The screening of ESBLs producing strains was performed on the MHA medium by using disc diffusion method following Clinical and Laboratory Standards Institute (CLSI, 2011). Control strain E. coli ATCC25922 was supplied by China Institute of Veterinary Drugs Control (Beijing, China). The ceftazidime (CAZ), aztreonam (AZT), cefotaxime (CTX) and ceftriaxone (CRO) were used for initial screening test. The inhibition zone diameter of CAZ [?] 22 mm, AZT [?] 27 mm, CTX [?] 27 mm and CRO [?] 25 mm indicated the ESBLs production. The ESBLs phenotype was also confirmed by phenotypic confirmatory test. Two groups of drug-sensitive paper discs included (1) CAZ and CAZ plus clavulanic acid (CLA); (2) CTX and CTX plus CLA (single drug for 30 ug/piece; compound drug for 30/10 ug/piece). An increase of [greater than or equal to] 5 mm for inhibition zone diameter of either CAZ or CTX in the presence of CLA confirmed the ESBLs production.

Drug Susceptibility Test

The antibiotics investigated in the study included penicillins (ampicillin, carbenicillin and piperacillin), 1st generation cephalosporins (cephalothin), 2nd generation cephalosporins (cefuroxime, cefoxitin and cefaclor), 3rd generation cephalosporins (ceftriaxone, cefotaxime and ceftazidime), 4th generation cephalosporins (cefepime) carbapenems (imipenem) and monocyclic lactams (aztreonam). Drug susceptibility tests were done by using K-B method. The test liquid was coated on the MHA medium followed by placement of drug sensitive paper discs on the medium. After incubation for 24 h at 37degC, the inhibition zone diameters were measured and drug resistance was calculated following CLSI (2011).

PCR Amplification of b-lactam Antibiotic Resistance Genes

The primers were designed (Table 1) according to Ye et al. (2010) and synthesized by Beijing Sunbiotech Co. Ltd., (Beijing, China). PCR was carried out using MyCycler thermal cycler (Bio-Rad, Hercules, CA) with boiling method to get the bacterial chromosomal DNA (Sambrook and Russell, 2008). PCR reaction was conducted in 50.0 uL mixture containing 1.25 U Taq DNA polymerase, 0.8 mM/L dNTPs, 0.2 uM/L each primer, 2.5 uL template DNA and ddH2O, 5 uL 10x Taq buffer was added to make the final volume as 50 uL. The PCR thermal cycles were as follows: initial denaturation temperature at 94degC for 5 min; 32 cycles of denaturation at 94degC for 50 s, annealing at 55degC for 55 s, and extension at 72degC for 60 s; final extension temperature at 72degC for 5 min. The amplification products were stored at 4degC until use.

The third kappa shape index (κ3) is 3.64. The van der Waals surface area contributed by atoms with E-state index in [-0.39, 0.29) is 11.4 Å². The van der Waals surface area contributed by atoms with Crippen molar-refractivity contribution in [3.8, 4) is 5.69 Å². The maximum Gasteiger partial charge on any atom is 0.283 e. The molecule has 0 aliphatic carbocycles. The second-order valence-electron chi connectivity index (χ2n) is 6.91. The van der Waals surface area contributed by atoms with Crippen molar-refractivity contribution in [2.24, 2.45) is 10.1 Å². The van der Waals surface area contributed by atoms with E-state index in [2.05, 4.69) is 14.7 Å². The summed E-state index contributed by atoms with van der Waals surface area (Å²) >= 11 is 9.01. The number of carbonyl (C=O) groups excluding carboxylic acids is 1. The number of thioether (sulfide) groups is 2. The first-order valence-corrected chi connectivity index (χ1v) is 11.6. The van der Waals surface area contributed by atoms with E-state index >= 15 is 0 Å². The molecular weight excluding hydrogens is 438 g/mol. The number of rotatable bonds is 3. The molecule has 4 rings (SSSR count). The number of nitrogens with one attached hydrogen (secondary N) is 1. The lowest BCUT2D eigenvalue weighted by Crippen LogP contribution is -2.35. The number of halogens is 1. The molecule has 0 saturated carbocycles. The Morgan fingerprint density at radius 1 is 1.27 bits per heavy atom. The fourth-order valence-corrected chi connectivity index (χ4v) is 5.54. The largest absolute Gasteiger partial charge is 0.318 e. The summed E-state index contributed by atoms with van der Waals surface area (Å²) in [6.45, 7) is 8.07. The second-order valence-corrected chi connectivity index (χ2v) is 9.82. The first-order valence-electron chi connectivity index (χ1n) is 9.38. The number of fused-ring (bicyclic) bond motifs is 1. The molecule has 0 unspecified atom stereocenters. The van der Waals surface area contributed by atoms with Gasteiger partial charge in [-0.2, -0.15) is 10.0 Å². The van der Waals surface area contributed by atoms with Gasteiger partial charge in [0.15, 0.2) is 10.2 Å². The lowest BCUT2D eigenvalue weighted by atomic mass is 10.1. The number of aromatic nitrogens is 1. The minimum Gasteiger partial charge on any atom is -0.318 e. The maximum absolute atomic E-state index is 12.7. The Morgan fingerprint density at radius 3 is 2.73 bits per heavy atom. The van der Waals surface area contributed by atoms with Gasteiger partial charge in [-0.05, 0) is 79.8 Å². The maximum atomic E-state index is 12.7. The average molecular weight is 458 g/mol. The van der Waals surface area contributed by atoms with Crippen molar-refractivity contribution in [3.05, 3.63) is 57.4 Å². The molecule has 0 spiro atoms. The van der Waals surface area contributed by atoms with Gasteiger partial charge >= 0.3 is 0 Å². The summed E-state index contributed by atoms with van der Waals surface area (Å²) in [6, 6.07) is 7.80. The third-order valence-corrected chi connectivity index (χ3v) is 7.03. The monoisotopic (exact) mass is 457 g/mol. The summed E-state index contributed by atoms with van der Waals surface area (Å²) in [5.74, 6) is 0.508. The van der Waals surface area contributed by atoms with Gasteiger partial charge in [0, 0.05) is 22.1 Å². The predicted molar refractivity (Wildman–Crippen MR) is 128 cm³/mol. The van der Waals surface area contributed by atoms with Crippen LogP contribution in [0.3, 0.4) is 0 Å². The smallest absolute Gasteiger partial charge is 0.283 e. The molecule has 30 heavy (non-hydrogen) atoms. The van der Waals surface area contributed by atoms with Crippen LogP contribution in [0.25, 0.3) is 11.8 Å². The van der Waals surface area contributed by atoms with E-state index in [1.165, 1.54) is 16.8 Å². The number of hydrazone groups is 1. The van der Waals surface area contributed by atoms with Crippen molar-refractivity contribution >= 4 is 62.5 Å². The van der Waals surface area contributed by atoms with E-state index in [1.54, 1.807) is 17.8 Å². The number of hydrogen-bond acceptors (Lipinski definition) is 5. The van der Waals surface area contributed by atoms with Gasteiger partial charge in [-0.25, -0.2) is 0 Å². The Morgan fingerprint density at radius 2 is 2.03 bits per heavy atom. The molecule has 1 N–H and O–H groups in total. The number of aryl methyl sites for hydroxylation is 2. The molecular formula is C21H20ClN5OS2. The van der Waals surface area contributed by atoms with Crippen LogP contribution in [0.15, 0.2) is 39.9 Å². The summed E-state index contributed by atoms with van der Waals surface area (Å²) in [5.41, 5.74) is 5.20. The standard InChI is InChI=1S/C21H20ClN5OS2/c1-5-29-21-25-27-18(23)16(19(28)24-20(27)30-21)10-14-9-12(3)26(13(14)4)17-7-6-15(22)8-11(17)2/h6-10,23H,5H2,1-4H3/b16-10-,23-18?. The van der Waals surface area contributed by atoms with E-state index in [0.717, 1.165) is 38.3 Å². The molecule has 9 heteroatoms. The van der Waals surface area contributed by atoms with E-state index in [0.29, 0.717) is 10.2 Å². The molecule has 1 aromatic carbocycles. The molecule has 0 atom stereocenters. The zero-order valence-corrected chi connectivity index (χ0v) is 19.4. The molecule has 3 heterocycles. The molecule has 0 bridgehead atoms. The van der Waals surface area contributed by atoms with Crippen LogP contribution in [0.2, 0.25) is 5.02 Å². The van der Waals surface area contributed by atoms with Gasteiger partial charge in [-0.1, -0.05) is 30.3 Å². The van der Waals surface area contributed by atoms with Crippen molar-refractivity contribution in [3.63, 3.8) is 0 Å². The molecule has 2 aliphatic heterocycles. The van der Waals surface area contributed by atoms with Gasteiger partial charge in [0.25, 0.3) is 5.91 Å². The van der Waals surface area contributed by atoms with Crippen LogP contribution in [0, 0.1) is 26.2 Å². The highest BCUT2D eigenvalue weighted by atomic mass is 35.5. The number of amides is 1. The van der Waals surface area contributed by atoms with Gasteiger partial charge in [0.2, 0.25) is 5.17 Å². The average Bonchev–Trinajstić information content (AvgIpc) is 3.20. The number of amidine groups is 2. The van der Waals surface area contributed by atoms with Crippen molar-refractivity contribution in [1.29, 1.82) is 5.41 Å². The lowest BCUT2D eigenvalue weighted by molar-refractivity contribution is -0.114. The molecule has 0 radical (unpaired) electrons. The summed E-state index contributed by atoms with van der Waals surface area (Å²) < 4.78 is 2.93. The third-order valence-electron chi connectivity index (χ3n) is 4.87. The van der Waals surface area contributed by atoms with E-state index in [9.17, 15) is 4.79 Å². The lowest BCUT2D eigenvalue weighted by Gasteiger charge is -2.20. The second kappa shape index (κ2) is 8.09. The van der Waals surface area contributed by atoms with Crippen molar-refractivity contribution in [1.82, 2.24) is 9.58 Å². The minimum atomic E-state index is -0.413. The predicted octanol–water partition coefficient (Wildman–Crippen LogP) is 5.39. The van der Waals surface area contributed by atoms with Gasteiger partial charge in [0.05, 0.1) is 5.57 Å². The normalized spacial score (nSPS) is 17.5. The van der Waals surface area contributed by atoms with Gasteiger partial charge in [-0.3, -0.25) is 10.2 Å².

Gel Electrophoresis of PCR Products

A 1.0 uL 6x loading buffer were mixed with5.0 uL PCR products and subjected to electrophoresis on a 1.5% (wt/vol) agarose gel at 80 V for 50 min. The JY1000C universal electrophoresis power was purchased from Beijing Liuyi Instrument Factory (Beijing, China), GoLd-view was used as dye and DL-2000 DNA Marker was used as molecular weight standard. After electrophoresis, the gels were observed under WD-9413C UV gel imaging system (Beijing Sunbiotech Co. Ltd., Beijing, China). PCR products were sequenced and the sequences were analyzed by DNAStar (


Screening of ESBLs Producing Strains

Results showed that the inhibition zone diameter of the control strain to each drug was in line with the CLSI standard. A total of 31 ESBLs producing strains were screened and confirmed from 41 E. coli isolates by screening and confirmatory tests with a detection rate of 75.6% (31/41).

Avian E. coli Isolates Resistance to b-lactam Antibiotic

Majority (92.7%) of the E. coli isolates demonstrated resistance to penicillins and first generation cephalosporins. The sensitive and resistance rates to 2nd and 3rd generation cephalosporins and monocyclic lactams were close, but resistance rate to cefoxitin was very low. The E. coli isolates were extremely sensitive to carbapenems and 4th generation cephalosporins. The sensitive rates to cefepime and imipenem were 87.8 and 100%, respectively (Table 2).

Distribution of b-lactam Antibiotic Resistance Genes in Avian E. coli Isolates

DNA templates of 41 E. coli isolates were prepared for ESBLs gene analysis. The ESBLs genes were amplified from 30 E. coli isolates (including carrying one and more than one resistance gene), and positive rate was 73.2% (30/41). Moreover, the TEM gene had the highest positive rate, up to 63.4% (26/41). The positive rate of CTX-M and SHV were 31.7% (13/41) and 4.9% (2/41). The electrophoresis of PCR products from some isolates is shown in (Fig. 1-3). The amplified ESBLs genes had higher than 98% nucleotide sequence similarity to the corresponding sequences available in the GenBank database [ID: AY956315 (TEM gene), AY293071 (CTX-M gene) and EF650037 (SHV gene)].